Women from all over the US were asked to come and work in a town that didn’t officially exist, Oak Ridge, Tennessee.  The only information they were given was that it would help the war effort, but other than that they were told to do exactly as they were instructed and follow the number one rule, never ask a question.  Here are the stories of these women’s lives and how they contributed to the Manhattan Project.

I first discover this book on a trip to the National Museum of Nuclear Science & History in Albuquerque (by the way definitely worth the time if you are in the area, great exhibits and information, with helpful guides).  After spending time learning about the Manhattan Project my eyes were opened and I realized how very little I really understood what it took to make this project work and I was very eager to learn more.

This subject is amazingly interesting and worth learning about for anyone interested in WWII or even atomic energy.  I was very impressed with how well this book was document and researched; kudos to Ms. Kiernan for taking the time and attention to be thorough.  I also really appreciated the cast of characters and map at the beginning for reference.  Ms. Kiernan clearly cares about the subject people and thoughtfully portrays the people she features as accurately as she can.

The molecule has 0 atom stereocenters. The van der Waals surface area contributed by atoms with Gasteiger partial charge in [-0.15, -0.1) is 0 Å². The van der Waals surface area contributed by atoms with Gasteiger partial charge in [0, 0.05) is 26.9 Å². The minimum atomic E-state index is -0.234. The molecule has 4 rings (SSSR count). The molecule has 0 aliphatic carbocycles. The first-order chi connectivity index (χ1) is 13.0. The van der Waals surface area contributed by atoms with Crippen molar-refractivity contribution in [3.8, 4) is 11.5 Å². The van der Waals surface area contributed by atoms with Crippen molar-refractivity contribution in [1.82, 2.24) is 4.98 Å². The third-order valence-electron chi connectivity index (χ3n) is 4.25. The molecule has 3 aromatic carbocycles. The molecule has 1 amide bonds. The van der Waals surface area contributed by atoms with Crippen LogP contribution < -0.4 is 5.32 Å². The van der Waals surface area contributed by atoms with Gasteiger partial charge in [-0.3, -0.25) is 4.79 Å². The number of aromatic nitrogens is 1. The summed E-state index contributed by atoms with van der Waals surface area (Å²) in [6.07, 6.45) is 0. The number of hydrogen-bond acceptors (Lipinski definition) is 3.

Now the downside.  Focus is a major problem.  I think that the book really suffers from trying to tackle too much.  All of the snippets in themselves were incredibly fascinating, but the constant changes of voice and subject focus made it really hard to keep everything straight.  This is not a book to dip in and out of.  Also, I personally struggled to understand the science stuff, which isn’t a natural strength for me.  When I visited the museum they had a great video and visual to explain it all, but using strictly words completely confused me.  But then I again I see this as part of the organization problem.  A tighter focus would have cut down on the breaks between the information and made it a more continuous flow.   And last – and not to be exactly unexpected – there was a bit of a feminism kick.  Not exactly horrible, but in a couple places it was incredibly overt and didn’t really do anything to add to the narrative.

Overall I was glad to have a chance to read this book and it has only added to my desire to learn more, which is always a good occurrence from this type of book.